County Gov't Changes: Messerle now in favor of county administrator being placed on ballot

County Gov't Changes: Messerle now in favor of county administrator being placed on ballot
NORTH BEND, Ore.-- In addition to a proposed increase in the number of Coos County commissioners from three to five, it now appears that the creation of a county admnistrator will also be heading for the ballot this fall.

Coos County Commissioners Cam Parry and Fred Messerle told KCBY in July that they both wanted to see a board number increase on the ballot this fall, but Messerle told KCBY he thought that the position of county administrator was a staffing issue that should be decided by future commissioners.

"It makes for a lazy board of any kind if they don't make decisions," Messerle said last month. "If they are putting it out for a vote as a way of not making a decision, then I don't think that is how the process works."

In the weeks since KCBY interviewed all Coos County commissioners, an ordinance has been drafted that appears to address Messerle's concerns.

Messerle said last month that he was interested to see how the ordinance would turn out when it came to addressing the county administrator position.

"As this thing evolves at this point and time, I think we need to be very careful about how we do this, and we need to allow the opportunity for the board of commissioners to govern," he said.

At a meeting Wednesday at The Mill Casino, the first draft of the ordinance revealed that Messerle's concerns had been addressed and clearly laid out.

Messerle now tells KCBY that he supports putting a county administrator position on the ballot because it is complimentary to other reforms being proposed.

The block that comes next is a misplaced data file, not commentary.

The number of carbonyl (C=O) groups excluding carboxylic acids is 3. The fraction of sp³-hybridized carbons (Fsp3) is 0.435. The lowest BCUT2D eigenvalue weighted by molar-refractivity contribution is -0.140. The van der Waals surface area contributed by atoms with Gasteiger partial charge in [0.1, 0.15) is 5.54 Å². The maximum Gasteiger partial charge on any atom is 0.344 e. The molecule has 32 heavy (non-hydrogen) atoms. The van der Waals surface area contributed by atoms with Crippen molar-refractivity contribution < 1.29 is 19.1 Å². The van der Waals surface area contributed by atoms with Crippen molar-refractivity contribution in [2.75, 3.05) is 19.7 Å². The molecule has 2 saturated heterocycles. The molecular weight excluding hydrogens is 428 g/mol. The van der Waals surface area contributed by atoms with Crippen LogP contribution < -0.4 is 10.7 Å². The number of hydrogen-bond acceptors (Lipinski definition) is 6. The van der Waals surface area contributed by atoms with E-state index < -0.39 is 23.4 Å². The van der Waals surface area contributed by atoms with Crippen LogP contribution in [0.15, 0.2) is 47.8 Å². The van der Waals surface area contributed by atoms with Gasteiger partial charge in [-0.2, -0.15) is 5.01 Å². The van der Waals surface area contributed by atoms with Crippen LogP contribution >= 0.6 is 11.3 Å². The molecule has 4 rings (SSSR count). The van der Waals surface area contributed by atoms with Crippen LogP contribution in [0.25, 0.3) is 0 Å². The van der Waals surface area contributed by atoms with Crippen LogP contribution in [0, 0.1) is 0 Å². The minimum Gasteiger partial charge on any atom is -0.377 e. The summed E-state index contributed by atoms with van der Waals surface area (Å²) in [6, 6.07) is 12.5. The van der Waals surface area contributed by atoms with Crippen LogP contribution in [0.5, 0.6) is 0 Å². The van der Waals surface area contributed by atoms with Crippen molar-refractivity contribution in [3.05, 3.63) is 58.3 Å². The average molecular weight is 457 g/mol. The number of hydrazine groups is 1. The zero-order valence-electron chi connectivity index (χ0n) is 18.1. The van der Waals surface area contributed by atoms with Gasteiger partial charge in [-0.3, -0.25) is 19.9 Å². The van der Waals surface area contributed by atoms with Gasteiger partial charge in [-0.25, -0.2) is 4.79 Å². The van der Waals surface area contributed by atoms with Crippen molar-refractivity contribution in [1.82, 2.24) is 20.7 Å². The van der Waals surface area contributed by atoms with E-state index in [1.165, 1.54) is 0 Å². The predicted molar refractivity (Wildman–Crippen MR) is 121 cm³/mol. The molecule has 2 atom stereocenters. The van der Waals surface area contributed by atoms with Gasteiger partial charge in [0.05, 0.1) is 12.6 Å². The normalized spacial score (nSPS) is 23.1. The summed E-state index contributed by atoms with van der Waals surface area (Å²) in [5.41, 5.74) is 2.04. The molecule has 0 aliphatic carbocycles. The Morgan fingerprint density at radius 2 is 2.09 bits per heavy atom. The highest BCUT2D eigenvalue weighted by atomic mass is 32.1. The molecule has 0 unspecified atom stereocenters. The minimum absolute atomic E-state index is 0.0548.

"Because of the linkage of the issue, and the fact that it's all kind of coming forward as a package, I can see now that let's just go ahead and put it in front of the voters," Messerle said Wednesday.

For weeks it was unclear whether the board changes would be a separate issue on the ballot, and the administrator position would be a separate second ordinance, but under the proposed measure written by Commissioner Parry, the board increase changes have been woven together as one large ordinance.

Under the first draft of the ordiance, there are clear guidelines if approved by voters, that the county administrator would "serve at the pleasure of the Board of Coos County Commissioners."

A vote on August 15th by the Board of Commissioners will determine if there will be a ballot measure submitted for voter approval this fall.

Only two of the three commissioners need to approve something to be on the ballot after two public hearings, and with Messerle now siding with Parry in favor of the changes, it appears that issue is more than likely headed for the voters.